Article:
1. In a gyromagnetic resonance spectrometer, transmitter means for applying alternating magnetic fields to both a sample group to be analyzed and a control group of gyromagnetic bodies in a unidirectional magnetic field to excite gyromagnetic resonance of both groups, receiver means for receiving gyromagnetic resonance signals from both groups and for producing an output resonance signal and an output control signal, means for alternately blocking the outputs of said transmitter means and said receiver means such that when the output of said transmitter means is blocked the output of said receiver means is unblocked and vice versa, the improvement comprising, means for applying a c0rrective magnetic field gradient to the sample and control groups to cancel certain residual magnetic field gradients in the polarizing magnetic field therein, means for modulating the intensity of the corrective field gradient to produce a corresponding modulation in the resonance of the control group, and means responsive to the resonance modulation of the output control signal of the control group to derive a signal for controlling said means for applying the corrective magnetic field gradient to optimize the corrective magnetic field gradient.

2. The apparatus of claim 1 wherein said transmitter means includes a radio freqency coil and said control and sample groups are disposed within said coil.

3. The apparatus of claim 1 wherein said receiver means includes, a first phase detector means for detecting the sample resonance signal to produce the sample resonance output signal, and a second phase detector means for detecting the control resonance signal to produce the signal for optimizing the corrective magnetic field gradient.

4. The apparatus of claim 3 including a third phase detector means operable upon the control resonance signal to derive a field-frequency control signal for controlling the ratio of the frequency of the applied control resonance exciting alterating magnetic field to the intensity of the unidirectional magnetic field to sustain resonance of the control group.

5. The apparatus of claim 1 wherein said transmitter means includes means for applying an alternating magnetic field at a third frequency to the sample under analysis to excite resonance of a group of gyromagnetic bodies spin coupled to the sample group under analysis to spindecouple the two sample groups.

6. The apparatus of claim 1 wherein said means for applying a corrective gradient to the sample and control groups includes an electrical coil, and means for exciting said coil with direct current of a variable magnitude.

7. The apparatus of claim 6 wherein said means for modulating the intensity of the corrective field gradient includes means for modulating the intensity of the direct current in said coil.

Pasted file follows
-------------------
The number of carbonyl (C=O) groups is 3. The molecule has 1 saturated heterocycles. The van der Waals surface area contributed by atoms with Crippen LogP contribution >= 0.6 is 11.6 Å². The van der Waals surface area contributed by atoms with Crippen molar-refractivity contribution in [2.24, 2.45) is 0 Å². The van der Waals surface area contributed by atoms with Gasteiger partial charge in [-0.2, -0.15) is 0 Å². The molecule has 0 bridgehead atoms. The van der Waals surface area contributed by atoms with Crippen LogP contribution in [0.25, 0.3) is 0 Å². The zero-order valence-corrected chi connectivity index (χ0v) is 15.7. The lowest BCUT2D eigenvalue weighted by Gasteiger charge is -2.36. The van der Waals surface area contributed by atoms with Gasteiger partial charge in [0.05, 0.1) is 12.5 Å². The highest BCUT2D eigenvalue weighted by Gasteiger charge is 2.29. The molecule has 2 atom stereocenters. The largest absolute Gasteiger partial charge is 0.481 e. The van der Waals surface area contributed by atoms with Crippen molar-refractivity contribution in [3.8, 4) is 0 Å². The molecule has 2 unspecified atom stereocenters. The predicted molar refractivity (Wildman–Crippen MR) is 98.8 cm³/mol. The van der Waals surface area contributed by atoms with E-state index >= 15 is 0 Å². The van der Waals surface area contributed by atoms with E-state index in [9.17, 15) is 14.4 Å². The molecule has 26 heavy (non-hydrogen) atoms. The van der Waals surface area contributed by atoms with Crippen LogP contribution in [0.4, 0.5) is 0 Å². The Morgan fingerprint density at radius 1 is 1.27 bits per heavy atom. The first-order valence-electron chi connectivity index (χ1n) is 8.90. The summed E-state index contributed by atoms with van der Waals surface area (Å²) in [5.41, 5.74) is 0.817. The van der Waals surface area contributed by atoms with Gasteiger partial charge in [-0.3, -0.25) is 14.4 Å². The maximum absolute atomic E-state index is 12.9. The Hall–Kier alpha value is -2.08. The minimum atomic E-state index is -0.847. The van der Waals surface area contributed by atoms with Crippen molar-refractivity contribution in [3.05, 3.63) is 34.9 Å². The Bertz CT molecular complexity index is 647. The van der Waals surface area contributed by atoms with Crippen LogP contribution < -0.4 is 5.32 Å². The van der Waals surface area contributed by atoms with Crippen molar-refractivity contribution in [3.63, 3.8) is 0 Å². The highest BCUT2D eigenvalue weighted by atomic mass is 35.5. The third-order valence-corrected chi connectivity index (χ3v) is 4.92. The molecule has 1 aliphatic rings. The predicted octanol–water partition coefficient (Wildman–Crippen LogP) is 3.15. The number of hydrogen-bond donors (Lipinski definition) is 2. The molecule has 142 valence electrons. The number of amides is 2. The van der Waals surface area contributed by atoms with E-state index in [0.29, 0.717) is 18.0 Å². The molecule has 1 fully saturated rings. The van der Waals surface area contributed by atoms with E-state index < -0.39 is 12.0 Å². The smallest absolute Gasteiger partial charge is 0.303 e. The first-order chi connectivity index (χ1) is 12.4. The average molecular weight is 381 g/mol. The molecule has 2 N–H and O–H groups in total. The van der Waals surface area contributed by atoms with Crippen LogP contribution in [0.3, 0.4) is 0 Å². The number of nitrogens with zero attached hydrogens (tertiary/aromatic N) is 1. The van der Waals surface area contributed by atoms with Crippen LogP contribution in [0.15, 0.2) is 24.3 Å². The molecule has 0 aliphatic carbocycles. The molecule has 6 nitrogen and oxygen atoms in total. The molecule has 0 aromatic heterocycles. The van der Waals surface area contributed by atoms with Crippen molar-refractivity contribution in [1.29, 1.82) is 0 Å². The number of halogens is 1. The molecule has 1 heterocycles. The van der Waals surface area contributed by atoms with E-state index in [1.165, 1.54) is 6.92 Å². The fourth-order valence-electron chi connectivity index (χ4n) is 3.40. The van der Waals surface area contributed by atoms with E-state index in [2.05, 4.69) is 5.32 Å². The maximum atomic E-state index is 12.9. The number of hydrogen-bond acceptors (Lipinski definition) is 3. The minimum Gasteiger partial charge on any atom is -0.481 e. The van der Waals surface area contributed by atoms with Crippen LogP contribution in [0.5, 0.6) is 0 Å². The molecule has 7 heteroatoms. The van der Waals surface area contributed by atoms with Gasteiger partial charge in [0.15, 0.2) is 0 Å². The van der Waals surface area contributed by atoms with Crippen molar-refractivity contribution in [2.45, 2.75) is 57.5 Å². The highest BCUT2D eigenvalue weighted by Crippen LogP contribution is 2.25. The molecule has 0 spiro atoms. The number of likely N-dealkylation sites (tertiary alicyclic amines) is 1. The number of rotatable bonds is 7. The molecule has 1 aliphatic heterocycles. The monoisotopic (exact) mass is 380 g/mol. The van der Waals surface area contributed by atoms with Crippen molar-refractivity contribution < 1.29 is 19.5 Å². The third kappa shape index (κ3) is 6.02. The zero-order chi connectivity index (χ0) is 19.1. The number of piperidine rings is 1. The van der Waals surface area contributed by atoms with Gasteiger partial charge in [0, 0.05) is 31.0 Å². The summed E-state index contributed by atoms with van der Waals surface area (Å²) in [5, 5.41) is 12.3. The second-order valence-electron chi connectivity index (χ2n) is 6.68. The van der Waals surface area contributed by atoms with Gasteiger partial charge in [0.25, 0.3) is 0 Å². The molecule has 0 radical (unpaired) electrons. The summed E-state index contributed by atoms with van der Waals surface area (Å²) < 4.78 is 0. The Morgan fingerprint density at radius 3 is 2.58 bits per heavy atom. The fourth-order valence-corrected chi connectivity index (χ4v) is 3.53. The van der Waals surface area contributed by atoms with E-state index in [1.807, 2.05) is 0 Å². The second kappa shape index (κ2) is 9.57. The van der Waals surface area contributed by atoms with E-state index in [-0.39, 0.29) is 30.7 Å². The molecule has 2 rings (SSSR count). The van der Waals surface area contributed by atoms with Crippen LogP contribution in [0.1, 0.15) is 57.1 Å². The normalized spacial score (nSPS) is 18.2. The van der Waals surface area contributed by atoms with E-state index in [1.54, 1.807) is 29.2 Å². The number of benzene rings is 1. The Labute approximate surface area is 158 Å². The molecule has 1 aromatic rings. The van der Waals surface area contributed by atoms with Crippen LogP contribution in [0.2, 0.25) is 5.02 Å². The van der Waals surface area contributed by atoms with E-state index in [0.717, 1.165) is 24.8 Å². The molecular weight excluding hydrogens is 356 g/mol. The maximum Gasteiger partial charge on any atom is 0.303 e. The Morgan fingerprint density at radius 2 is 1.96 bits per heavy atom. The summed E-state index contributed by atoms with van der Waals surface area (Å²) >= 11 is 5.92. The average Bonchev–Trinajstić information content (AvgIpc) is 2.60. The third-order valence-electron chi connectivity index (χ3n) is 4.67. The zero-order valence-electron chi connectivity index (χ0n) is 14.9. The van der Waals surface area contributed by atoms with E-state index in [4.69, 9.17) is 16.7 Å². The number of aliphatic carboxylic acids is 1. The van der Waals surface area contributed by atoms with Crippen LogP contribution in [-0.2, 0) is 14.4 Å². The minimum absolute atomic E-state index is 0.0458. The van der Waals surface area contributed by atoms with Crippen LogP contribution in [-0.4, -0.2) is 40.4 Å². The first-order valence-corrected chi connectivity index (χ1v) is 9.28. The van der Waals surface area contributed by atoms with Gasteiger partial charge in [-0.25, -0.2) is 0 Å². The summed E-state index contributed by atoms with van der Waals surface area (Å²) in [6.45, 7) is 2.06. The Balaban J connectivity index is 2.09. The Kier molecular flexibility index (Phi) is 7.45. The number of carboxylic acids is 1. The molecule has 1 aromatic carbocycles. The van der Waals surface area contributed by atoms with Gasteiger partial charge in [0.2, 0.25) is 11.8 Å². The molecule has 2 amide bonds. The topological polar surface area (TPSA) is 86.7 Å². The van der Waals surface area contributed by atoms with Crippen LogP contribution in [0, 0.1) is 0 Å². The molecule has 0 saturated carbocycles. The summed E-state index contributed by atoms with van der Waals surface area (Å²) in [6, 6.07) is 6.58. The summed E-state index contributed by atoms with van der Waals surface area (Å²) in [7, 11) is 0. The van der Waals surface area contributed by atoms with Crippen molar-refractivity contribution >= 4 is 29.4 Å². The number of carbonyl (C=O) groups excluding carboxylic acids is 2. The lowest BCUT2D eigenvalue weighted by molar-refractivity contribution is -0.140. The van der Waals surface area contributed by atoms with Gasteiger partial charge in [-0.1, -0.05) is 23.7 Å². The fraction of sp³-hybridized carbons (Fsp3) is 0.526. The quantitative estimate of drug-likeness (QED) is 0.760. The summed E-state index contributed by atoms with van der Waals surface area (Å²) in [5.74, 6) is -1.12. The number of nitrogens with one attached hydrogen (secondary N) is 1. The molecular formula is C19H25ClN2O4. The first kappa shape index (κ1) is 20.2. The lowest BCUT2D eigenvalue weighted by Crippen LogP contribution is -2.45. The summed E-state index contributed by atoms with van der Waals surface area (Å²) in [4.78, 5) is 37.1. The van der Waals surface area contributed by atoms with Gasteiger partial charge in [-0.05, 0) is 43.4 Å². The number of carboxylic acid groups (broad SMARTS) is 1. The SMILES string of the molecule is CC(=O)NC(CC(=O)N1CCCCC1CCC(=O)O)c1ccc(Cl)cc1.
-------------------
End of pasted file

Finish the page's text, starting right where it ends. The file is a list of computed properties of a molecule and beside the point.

8. The apparatus of claim 7 wherein said means to derive a signal to optimize the corrective gradient includes, 10

References Cited UNITED STATES PATENTS 3,358,222 12/1967 Hyde 3240.5 3,388,322 6/1968 Anderson 324O.5

OTHER REFERENCES Baker et al.Time Sharing Modulation at 200 kc. Applied to Broad and Narrow Line NMR for Base-Line StabilityRev. of Sci. Instr. 36(10)pp. 1495-1498.

GERARD R. STRECKER, Primary Examiner MICHAEL J. LYNCH, Assistant Examiner

Patent Citations
Cited PatentFiling datePublication dateApplicantTitle
US3358222 *Jun 5, 1964Dec 12, 1967Varian AssociatesGyromagnetic resonance apparatus utilizing pulsed rf excitation
US3388322 *Feb 21, 1966Jun 11, 1968Varian AssociatesGyromagnetic resonance spectrometer having selectable internal and external resonantcontrol groups
Referenced by
Citing PatentFiling datePublication dateApplicantTitle
US3720816 *Nov 6, 1970Mar 13, 1973Spectrospin AgMethod for fourier analysis of interference signals
US4837513 *Dec 5, 1988Jun 6, 1989The Regents Of The University Of CaliforniaMRI using asymmetric RF nutation pulses and asymmetric synthesis of complex conjugated SE data to reduce TE and T2 decay NMR spin echo responses
US4970457 *Jun 8, 1989Nov 13, 1990The Regents Of The University Of CaliforniaMRI compensated for spurious rapid variations in static magnetic field during a single MRI sequence
US8217653 *Feb 20, 2009Jul 10, 2012Regents Of The University Of MinnesotaMulti-channel RF coil system with multi-channel RF coil transceiver detecting more than one frequency at the same time for magnetic resonance imaging systems and methods
US20090237077 *Feb 20, 2009Sep 24, 2009Regents Of The University Of MinnesotaRf coil for imaging systems and methods of operation
US20100201362 *Feb 11, 2010Aug 12, 2010Holman Iii BruceMethod of improving magnetic resonance sensitivity
USRE36782 *Jun 26, 1996Jul 18, 2000Oxford Medical LimitedMagnet assembly for use in NMR apparatus
EP0138270A2 *Oct 5, 1984Apr 24, 1985Philips Electronics N.V.Nuclear magnetic resonance apparatus
Classifications
U.S. Classification324/310, 324/308
International ClassificationG01R33/3875, G01R33/38
Cooperative ClassificationG01R33/3875
European ClassificationG01R33/3875